Australian “city centres” (large downtown areas) charge tolls for using selected roads, tunnels and bridges. Automated toll-paying detection systems verify compliance and bust offenders by recording images of their license plates. Toll registration rules and payment requirements vary from state to state. To avoid unexpected fines, be sure to ask your RV rental rep to provide toll paying and registering instructions for each state and “city centre” you intend to visit.
During three weeks plus Down Under, we saw less than a handful of patrolling police officers. Speed cameras and stoplight monitoring videos identify speeders and drivers who disobey traffic signals. Toll fees and traffic violation notices are routed through RV rental companies, which in turn charge toll costs, related fines, plus administrative fees to renters’ credit cards.
Wherever you venture, be sure to bring a Global Positioning System (GPS). We borrowed an Australia-loaded GPS from our oldest son, Ross, who had already taken three RV trips to Australia. Ross’ GPS helped us travel effectively from here to there to everywhere with “no worries” about getting lost along the way.
Aussie RV Parks
“Caravan parks,” “holiday parks,” “RV camping grounds” and “tourist parks” are Australia’s stylized versions of American RV campgrounds and resorts. Popular park networks and RV camping membership clubs include the Caravan Parks Association of Queensland, Inc., the Caravan and Camping Industry Association of New South Wales, Family Parks, Big 4 Holiday Parks, and Top Tourist Parks, all of which provide helpful information about excellent RV accommodations. When you pick up your RV, be sure to ask about current RV camping discounts for your rental company’s customers.
We checked into twenty different “tourist parks” during our stay in Australia. In every case, our hosts were friendly and helpful. We found that Australians are generally fun-loving and pro-American. Not only do we share the bond of a common language, but our two countries’ troops have served beside each other in every key conflict since WWII. The Aussies we met expressed great interest in learning about America, from political, economic and environmental issues to the latest sports scores and entertainment news.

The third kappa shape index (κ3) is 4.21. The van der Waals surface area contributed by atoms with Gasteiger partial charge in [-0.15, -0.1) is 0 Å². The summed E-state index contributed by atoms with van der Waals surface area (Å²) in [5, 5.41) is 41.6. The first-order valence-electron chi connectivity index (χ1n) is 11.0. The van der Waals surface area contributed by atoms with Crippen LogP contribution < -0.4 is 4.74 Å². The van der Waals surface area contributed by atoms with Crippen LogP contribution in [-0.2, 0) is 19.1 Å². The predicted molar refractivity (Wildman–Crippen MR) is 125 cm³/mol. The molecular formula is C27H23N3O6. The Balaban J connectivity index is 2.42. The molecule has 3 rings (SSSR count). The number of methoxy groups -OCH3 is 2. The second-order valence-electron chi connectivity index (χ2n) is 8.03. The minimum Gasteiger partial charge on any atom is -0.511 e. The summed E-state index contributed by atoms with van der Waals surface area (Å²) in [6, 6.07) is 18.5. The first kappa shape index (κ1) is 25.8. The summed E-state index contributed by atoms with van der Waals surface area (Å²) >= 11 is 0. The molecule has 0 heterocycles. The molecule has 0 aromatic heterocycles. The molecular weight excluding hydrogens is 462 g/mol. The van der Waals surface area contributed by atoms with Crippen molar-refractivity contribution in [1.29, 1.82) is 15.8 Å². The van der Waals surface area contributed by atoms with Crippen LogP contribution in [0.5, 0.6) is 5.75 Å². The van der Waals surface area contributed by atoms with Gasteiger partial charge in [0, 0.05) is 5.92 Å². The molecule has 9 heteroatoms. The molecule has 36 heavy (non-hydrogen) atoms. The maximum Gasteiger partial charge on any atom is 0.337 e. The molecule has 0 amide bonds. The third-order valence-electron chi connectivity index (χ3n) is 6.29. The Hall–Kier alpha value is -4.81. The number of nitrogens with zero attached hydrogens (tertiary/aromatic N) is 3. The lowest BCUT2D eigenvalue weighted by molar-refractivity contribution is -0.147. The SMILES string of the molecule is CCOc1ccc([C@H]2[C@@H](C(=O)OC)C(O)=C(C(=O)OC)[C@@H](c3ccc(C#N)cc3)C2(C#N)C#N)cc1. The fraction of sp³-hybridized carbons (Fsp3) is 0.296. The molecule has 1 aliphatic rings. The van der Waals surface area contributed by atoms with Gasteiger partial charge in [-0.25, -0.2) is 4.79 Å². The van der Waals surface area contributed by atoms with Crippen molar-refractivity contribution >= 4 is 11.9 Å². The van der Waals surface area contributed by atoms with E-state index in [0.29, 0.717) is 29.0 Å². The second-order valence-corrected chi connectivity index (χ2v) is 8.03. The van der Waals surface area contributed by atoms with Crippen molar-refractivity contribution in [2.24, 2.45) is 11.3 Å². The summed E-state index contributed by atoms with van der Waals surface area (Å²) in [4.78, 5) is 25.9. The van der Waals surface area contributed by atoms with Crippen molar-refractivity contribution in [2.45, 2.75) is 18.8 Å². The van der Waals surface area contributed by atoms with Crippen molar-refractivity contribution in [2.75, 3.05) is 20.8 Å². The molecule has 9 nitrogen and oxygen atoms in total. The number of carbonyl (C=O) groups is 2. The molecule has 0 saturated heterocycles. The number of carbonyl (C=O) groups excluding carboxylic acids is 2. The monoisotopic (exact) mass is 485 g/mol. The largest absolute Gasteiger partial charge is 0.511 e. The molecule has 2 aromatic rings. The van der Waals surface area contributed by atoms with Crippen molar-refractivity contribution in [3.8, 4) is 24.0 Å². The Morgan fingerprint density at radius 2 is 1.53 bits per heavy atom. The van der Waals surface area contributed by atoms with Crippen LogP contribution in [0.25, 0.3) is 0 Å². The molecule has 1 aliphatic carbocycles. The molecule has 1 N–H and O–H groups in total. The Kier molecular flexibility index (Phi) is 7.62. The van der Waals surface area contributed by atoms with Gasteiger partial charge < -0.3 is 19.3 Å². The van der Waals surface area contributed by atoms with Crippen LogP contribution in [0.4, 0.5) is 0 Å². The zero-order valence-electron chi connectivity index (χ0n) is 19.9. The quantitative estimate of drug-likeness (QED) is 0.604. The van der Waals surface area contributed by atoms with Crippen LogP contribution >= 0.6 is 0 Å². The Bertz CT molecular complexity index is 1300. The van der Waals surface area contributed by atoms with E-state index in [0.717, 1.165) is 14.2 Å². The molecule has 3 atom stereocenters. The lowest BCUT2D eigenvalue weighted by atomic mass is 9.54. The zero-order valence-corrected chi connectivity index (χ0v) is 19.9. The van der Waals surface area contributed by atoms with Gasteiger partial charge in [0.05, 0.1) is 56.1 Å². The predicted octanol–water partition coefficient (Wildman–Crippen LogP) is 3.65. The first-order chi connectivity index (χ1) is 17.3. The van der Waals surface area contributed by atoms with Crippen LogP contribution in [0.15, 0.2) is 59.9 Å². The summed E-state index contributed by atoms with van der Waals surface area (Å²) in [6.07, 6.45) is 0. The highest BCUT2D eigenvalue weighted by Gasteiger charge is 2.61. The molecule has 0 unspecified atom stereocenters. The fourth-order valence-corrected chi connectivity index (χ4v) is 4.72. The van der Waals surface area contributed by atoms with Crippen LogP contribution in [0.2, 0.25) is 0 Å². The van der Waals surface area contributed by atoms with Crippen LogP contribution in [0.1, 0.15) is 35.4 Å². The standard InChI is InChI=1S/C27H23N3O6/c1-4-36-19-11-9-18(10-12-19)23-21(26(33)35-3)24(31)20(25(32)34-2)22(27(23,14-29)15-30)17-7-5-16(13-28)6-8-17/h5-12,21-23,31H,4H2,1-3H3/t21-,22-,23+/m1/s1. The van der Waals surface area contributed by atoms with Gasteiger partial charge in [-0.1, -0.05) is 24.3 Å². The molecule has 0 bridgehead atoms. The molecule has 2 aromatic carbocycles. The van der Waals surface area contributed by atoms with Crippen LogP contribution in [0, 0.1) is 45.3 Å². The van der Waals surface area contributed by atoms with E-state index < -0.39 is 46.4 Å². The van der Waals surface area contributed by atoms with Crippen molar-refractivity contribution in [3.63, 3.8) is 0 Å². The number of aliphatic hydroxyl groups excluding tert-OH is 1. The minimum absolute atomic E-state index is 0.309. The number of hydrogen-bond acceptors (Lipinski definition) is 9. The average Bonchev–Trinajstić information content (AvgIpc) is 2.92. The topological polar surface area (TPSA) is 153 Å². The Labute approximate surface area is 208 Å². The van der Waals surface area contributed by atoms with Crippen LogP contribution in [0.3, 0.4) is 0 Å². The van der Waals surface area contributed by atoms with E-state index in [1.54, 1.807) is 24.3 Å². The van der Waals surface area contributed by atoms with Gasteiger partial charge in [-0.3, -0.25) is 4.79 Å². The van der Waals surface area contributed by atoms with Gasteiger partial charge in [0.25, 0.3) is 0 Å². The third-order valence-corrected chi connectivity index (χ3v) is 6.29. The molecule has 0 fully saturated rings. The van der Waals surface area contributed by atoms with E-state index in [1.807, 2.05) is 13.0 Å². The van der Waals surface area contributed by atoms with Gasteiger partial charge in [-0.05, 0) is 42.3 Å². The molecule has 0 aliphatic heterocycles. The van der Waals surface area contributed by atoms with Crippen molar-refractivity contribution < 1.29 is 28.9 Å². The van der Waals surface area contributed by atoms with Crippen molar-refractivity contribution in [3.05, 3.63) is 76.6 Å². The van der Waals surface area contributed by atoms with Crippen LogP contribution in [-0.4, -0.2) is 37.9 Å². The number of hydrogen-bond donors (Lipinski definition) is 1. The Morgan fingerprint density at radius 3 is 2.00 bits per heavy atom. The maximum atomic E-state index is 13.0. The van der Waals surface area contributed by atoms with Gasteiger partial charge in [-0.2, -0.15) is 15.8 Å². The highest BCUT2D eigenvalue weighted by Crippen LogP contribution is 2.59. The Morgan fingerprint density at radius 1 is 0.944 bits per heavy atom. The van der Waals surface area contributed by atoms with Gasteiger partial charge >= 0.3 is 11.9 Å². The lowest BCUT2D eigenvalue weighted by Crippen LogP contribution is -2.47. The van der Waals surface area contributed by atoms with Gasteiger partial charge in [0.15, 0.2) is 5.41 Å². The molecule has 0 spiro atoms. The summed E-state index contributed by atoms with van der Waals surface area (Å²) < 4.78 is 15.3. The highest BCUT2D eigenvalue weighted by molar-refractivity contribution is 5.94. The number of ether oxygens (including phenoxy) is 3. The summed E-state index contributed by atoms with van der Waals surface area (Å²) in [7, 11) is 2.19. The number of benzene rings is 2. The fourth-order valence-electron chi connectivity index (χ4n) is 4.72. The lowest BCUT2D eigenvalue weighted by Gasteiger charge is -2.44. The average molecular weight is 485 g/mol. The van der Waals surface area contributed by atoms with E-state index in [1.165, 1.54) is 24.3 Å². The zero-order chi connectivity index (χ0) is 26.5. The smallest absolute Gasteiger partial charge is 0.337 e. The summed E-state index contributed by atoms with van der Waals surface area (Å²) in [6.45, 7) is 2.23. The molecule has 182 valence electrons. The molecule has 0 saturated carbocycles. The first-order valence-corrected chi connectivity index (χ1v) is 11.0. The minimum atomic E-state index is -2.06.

Many “tourist park” offices close up shop around sundown, varying with the season. It’s wise to pull off the road each night before dusk, or phone ahead for late entry consideration. Australian campers tend to hunker down inside their rigs soon after the sun sets.
Most campground offices are neatly maintained and attractively landscaped. Entry/exit gates are accessed via security code numbers or key cards. Be sure to check your vehicle’s exact height before driving through an entry or exit port at an Australian campground. Rigs there are typically shorter than in the U.S.A., so overhangs are frequently lower than Americans expect.
A large number of Australian “caravan parks” are located on or near the Pacific Ocean or Tasman Sea, with ocean views that knock your socks off – unspoiled sandy beaches and sparkling blue-green waters. Individual campsites are closely spaced, open and grassy with few trees or shrubs. Most have concrete pads that are barely large enough for a 24-foot motorhome or travel trailer. Our 6.8′ meter (22.3 foot) long KEA mini was labeled “oversized” at some Australian parks.
Hookups at most sites include electric connections, as well as lines for incoming fresh water and outgoing grey water. On-site sewer lines for disposal of black water were rare or non-existent in the parks we visited. Our Class C KEA was equipped with a portable, self-contained “cassette” toilet on wheels, which we rolled and emptied at central dump stations.
When arriving at “tourist parks,” prepare yourself for sticker shock, and remember that campground fees are posted and paid in Australian dollars. It’s up to you to do the current conversion so you’ll know how much American money you’re spending. One reason why prices in Australia are high is that the national minimum wage is nearly double the American standard. This translates into high costs for everything from food, fuel and entertainment to “camping ground” stays. The basic campsite rate covers two people, with additional fees applied for each extra person. Steep charges for internet access are common, and many connections are slow and unreliable, even within close range of cities. On the positive side, there are no taxes levied on campsites, so the price you are quoted is the amount you will actually pay.
“Amenities blocks” (bath houses) are usually locked and accessed via keys or numeric security codes. They’re conveniently located throughout most parks. Without exception, the toilet and shower facilities we used at 20 different parks were sparkling clean and meticulously maintained. Tidy laundry rooms with modern washers, dryers, and immensely popular clothesline yards are the norm. Across the board, Australian campground hosts appear to take great pride in caring for their facilities.